Vulture Conservation and Population Recruitment Project.

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The numbers of Vultures seen or observed in recent times has largely declined. The Major threats to this species include Habitat Loss; non-target poisoning, capture for traditional medicine, bushmeat and direct persecution. In Nigeria, a survey of medicinal traders found that Hooded Vulture was commonly traded. (Ref: Saidu and Buij 2013).  To, therefore, ensure that we don’t loose the Unique Ecosystem role that Vultures such as the Hooded Vulture Species provide to the environment and to humans by their feeding nature in cleaning up the environment and preventing spread of diseases in our cities and villages, we have secured an invitation for 2 persons to be trained by VulPro, a leading Vulture Conservation Organization in the World based in South Africa, on vulture conservation surveys and vulture handling methods as part of our Vulture Conservation Initiative in Nigeria.


VulPro is recognised as the leading international vulture conservation organisation. Founded in 2007, our expertise lies in conservation, research, population surveys and monitoring, captive breeding, rehabilitation, educational and awareness programmes for vultures within Southern Africa and abroad. VulPro has received numerous awards and nominations; PAAZA conservation award for 2015 and 2016; nominated for the South African conservationist of the year – results pending. VulPro has co-authored over 39 peer-reviewed publications, been instrumental in getting Diclofenac (NSAID) banned in India and Pakistan which was found to be the leading cause resulting in the vulture crisis. VulPro also took the lead with the University of Pretoria’s veterinary department in testing additional NSAIDs and finding the only safe NSAID for vultures. VulPro continues to lead vulture conservation and has recently established the first Cape Vulture reintroduction programme in Namibia as well as the first organisation to supplement existing Cape Vulture populations in South Africa. VulPro is also the first organisation to produce the first breeding survey publication for the species: Monadjem A, Wolter K, Neser W, and Bildstein, K. 2016. Hooded Vulture Necrosyrtes monachus and African White-backed Vulture Gyps africanus nesting at the Olifants River Private Nature Reserve, Limpopo province, South Africa. Ostrich. DOI: 10.2989/00306525.2016.1179690.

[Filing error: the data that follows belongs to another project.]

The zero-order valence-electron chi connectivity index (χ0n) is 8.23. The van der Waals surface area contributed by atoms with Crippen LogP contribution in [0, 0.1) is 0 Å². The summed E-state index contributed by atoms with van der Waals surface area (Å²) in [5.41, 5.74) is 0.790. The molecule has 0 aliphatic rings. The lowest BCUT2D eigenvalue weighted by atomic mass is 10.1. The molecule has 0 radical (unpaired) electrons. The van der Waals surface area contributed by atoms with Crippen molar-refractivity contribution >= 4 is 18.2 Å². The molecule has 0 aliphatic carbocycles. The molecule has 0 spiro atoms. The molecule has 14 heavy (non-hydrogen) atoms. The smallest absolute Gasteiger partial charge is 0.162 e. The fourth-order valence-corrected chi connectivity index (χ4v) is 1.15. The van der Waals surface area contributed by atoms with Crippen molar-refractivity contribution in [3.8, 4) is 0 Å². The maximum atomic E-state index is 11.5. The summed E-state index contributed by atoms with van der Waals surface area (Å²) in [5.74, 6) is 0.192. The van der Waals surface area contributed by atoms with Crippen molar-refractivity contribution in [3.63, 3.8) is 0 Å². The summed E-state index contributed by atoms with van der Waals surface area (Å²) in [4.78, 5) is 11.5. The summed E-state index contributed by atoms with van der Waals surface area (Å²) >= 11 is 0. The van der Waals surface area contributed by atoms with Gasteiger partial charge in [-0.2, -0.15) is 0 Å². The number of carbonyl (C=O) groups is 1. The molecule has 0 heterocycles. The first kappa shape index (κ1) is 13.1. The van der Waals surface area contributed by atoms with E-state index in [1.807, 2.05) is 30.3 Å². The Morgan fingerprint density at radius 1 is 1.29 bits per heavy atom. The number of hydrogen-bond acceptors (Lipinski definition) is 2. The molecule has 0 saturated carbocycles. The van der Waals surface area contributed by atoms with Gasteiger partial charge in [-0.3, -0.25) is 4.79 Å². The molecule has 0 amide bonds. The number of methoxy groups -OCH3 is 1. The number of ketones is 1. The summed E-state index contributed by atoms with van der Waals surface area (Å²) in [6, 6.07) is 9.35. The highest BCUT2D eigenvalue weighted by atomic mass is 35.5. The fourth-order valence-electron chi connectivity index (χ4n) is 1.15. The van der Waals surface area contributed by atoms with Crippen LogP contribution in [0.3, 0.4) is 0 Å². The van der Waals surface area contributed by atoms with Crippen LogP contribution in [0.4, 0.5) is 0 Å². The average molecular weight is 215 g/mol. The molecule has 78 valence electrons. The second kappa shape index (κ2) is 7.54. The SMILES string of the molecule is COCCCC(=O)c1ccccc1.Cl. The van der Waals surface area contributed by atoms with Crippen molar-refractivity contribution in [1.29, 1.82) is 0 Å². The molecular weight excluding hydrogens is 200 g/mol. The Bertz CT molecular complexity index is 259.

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VulPro has graciously agreed to jointly with us set up the monitoring and conservation programme for Hooded Vultures in Nigeria. Lufasi Nature Park has also agreed to partner and allow us to undertake this initiative on their reserve as a pilot study and will provide all access and support where necessary and it’s aimed at protecting and preserving the Hooded vulture populations within the Park and adjacent areas. We have at the same time identified another population in Ondo State, we shall also be working with.

a) This Hooded Vulture project would meet the needs of society in Nigeria, as defined by having a healthy, hygienic environment through the natural consumption of carcases by Hooded vultures and thus reducing rotten carcases from lying around the city resulting in diseases for both humans and animals.
b) The General public to change negative attitudinal behaviour to vultures. Vultures are not that accepted in the Society. People see them as a bad omen and therefore seek to kill them whenever they are around. Some even think they are witches and wizards turned into birds.
c) Government to provide more incentives for preservation of habitats, protection and conservation of Vultures and
d) Practitioners of traditional medicine with a bid to stop the unsustainable and unverifiable uses of vultures in traditional medicines and totems.


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